Earlier this year, as part of a flurry of competition entries, I entered A Thousand Rooms, my standalone women’s fiction novel, in the 25th Annual Writer’s Digest Self-Published Book Awards.
It was a long shot. I knew that. One of the most respected independent book competitions around, the contest attracts thousands of entries from around the world. However, you can’t win the lottery if you don’t have a ticket, so I thought it might be worth a try. Another attraction was the fact that I would get, as part of my entry fee, feedback from the judge assigned to my title.
Well, I didn’t make the final shortlist. Oh well. However, I recently received my promised feedback and was very pleased. Feedback scores are ranked from 1 to 5, with 1 being ‘needs improvement’ and 5 being ‘outstanding.’
My scores were as follows:
Structure, Organization, and Pacing: 4
Spelling, Punctuation, and Grammar: 4
Production Quality and Cover Design: 5
Plot and Story Appeal: 5
Character Appeal and Development: 4
Voice and Writing Style: 5
Furthermore, the judge offered the following comments:
I was really very excited when I discovered that the author has a fantastic writing style and a voice that is perfectly suited for the genre. This is a good book… I love this type of plot line and it certainly kept me entertained and turning the pages. The author has done a great job with strong, fast pacing that doesn’t lag. And an equally great job of realistic dialogue that also presents with a nix (sic) mix of dialogue and narrative. I wish that more authors would focus on this element when it comes to fiction writing. A nice, satisfying ending left me with a smile on my face. This was just simply a solid entry… Best of luck with this book and I hope to read more from this author.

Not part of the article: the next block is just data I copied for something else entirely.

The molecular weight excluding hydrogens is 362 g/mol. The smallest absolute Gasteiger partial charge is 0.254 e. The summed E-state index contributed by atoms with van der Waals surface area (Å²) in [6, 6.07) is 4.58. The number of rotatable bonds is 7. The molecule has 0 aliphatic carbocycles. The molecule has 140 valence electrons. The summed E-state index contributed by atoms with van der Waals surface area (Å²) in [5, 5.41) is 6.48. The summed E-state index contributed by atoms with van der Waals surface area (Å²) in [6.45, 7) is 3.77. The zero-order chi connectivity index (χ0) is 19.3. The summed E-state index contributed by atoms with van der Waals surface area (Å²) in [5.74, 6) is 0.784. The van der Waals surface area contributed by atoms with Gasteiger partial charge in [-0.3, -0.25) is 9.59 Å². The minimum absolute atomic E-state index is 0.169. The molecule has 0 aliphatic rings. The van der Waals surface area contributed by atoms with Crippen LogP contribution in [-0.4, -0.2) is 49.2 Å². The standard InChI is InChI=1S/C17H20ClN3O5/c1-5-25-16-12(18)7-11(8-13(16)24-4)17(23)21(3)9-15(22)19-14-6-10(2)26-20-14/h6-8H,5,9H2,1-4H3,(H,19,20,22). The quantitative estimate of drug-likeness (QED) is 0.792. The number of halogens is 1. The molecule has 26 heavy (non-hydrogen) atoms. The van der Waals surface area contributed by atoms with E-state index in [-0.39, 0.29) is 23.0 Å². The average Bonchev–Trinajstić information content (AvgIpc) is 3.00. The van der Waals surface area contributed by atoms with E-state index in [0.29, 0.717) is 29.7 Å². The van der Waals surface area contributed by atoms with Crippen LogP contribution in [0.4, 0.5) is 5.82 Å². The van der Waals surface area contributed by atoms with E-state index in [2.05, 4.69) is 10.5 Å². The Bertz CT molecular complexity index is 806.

I was very pleased with this feedback, as you can imagine.
However, I haven’t written this post just to sing my own praises 🙂 One of the things I lost marks on was spelling, punctuation and grammar. Now, I had this book professionally edited, so I doubt that spelling was an issue, unless the American judge didn’t like my use of colour, favour, etc. While they didn’t specify spelling as an issue, they did point out one specific issue they saw – my use of single quotation marks throughout the book, which they described as ‘incorrect and an unnecessary distraction.’
Incorrect? Not in this country. In fact, I’m currently reading The Essex Serpent, a British bestseller from last year, and the quotation marks throughout? Single.
Perhaps, had the judge realised I was a UK-based author, they may have been more lenient. However, it was a lesson to me, as a writer who sells books around the world, that I might want to reconsider my use of quotation marks. It’s a small thing, but it may have made the difference to my entry. (Or not, more than likely – I really don’t know).
So, not the end of the world. I received excellent feedback, and I learned a lesson. Not bad for a competition entry. And I thought I might share it with you.
If you enjoyed this post and would like to read more, you can find me on Twitter @AuthorHelenJ, Facebook, Instagram and Pinterest. Plus my latest book release, A Thousand Rooms, is now available on Amazon. Visit my Amazon Author Page to see more.